Shocking News: Online Readers Actually Have An Attention Span

from the and-it's-not-that-short dept

There’s been plenty of talk the web shortening people’s attention spans, but the latest Eyetrack study from the folks at the Poynter Institute has found instead that online news readers are actually much more likely to read to the end of news stories than those who are reading news stories offline. Of course, it’s not that hard to figure out why: newspapers lose an awful lot of readers when they put in a “go to page 14 to continue.” It ruins the entire flow of reading a news story, and it’s the point at which anyone who’s not fully engaged simply gives up. Still, it does say something that people do tend to read to the end of online news stories, rather than being quickly distracted by the next random viral video on YouTube.


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Comments on “Shocking News: Online Readers Actually Have An Attention Span”

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20 Comments
willie lump lump says:

Re: Webpages lose readers too

Agree. Sites that do this often have bad formatting and lots of ads to slow down rendering the page. Each click on the “2|3|4|5 next” is an opportunity to re-evaluate if the article is giving you what you are seeking. I have noticed it affects whether I finish an article or not.

SmartAssWhizKid says:

Re: Re: Webpages lose readers too

“Agree. Sites that do this often have bad formatting and lots of ads to slow down rendering the page. Each click on the “2|3|4|5 next” is an opportunity to re-evaluate if the article is giving you what you are seeking. I have noticed it affects whether I finish an article or not”

I never click to page two. Reuters is terrible for this.

AC says:

It's not what is read, it's where...

I think there’s one huge difference: newspapers are predominantly read during a person’s leisure time, whereas a lot of online articles are read at work. So I think the competition for one’s time isn’t quite fair in this study: when a person’s reading a newspaper article, he might stop early because he’s watching TV at the same time, or decides to do something else entertaining. If he’s reading an article at work, it’s often a diversion from…work.

Casper says:

Literate?

Are they sure that everyone they test were reading? I know I pretend to read a lot when I’m at work, but really I’m sleeping with my eyes open. Also, before my coffee, I have been known to follow lines of text with my eyes as if I were reading, but not actually see any of it.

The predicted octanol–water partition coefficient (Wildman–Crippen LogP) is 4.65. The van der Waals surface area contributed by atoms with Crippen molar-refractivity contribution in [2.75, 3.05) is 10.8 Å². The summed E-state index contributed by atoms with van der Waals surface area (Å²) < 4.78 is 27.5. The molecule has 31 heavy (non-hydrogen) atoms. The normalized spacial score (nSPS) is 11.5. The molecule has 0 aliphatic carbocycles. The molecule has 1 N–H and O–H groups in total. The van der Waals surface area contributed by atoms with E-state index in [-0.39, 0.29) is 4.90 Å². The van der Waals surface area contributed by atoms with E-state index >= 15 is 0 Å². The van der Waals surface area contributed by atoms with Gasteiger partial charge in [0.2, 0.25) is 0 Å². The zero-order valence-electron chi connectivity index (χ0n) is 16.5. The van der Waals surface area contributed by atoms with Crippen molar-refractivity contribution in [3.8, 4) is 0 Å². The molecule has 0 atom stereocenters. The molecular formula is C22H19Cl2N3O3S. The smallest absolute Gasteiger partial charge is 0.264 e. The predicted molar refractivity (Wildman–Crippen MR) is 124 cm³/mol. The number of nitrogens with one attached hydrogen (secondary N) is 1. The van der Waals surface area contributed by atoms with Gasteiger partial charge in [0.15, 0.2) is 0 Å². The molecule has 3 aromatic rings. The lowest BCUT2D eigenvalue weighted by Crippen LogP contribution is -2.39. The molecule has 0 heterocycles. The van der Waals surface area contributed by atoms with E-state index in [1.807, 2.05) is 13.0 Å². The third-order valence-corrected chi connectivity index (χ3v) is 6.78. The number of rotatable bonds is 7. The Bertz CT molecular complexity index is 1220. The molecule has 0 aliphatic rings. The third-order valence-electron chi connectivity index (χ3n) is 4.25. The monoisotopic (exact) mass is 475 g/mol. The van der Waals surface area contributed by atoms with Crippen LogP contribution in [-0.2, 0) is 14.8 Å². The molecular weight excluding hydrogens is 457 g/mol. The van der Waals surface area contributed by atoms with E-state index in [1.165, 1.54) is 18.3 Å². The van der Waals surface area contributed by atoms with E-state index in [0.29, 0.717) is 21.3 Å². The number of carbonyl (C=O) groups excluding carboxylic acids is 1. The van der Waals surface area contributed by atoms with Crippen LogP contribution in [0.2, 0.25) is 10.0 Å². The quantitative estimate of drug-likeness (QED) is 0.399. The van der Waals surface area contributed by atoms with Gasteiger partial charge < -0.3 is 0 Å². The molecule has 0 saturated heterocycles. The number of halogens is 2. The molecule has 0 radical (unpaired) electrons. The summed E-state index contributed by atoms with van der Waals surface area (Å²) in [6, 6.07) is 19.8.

Just to add to my random thought; I hate news papers. They keep delivering it to my place and I can’t make them stop. One of these days I’m going to cram it down the paper boys throat. It’s like people handing out fliers and pamphlets… they are basically saying “Here, you throw this away”.

Yeah, it’s random, I make a little more sense after I have my coffee.

TheDock22 says:

Re: Literate?

I hate news papers.

I totally agree. They aren’t good for anything save the Sunday ads and making silly paper viking hats for a sporting event. Oh wait, occasionally I use a newspaper to cover the floor when I’m working on a craft project. But actually reading it and getting black ink all over my hands?

No thanks, I’ll stick with my super-clean keyboard (I disinfect and clean is daily).

scuzzbukket says:

This is so hurtful and offensive

You know I’m really offended by this story. To say that I ,as an internet user don’t have much of an attention span.
I think that is just wrong…is that girl bending over not wearing any panties…
anyway, I lost track of what I was saying, but if I know most readers of this section, they will only read the first sentence anyway.
So who cares.

Ted Goas (user link) says:

Online Stories Less Imtimidating Than Newspapers?

I don’t know, are they? I rarely read newspapers, and almost never follow articles in magainzes to the back section. However, I read an hour or two of news online each day. While the articles that have 5 or more pages usually lose me after the first page, I almost always read articles to the end. I never thought about it, but after reading the original story, the study’s findings make complete sense to me.

Webpages do lose readers, but many are designed not too (as many commenters have pointed out).

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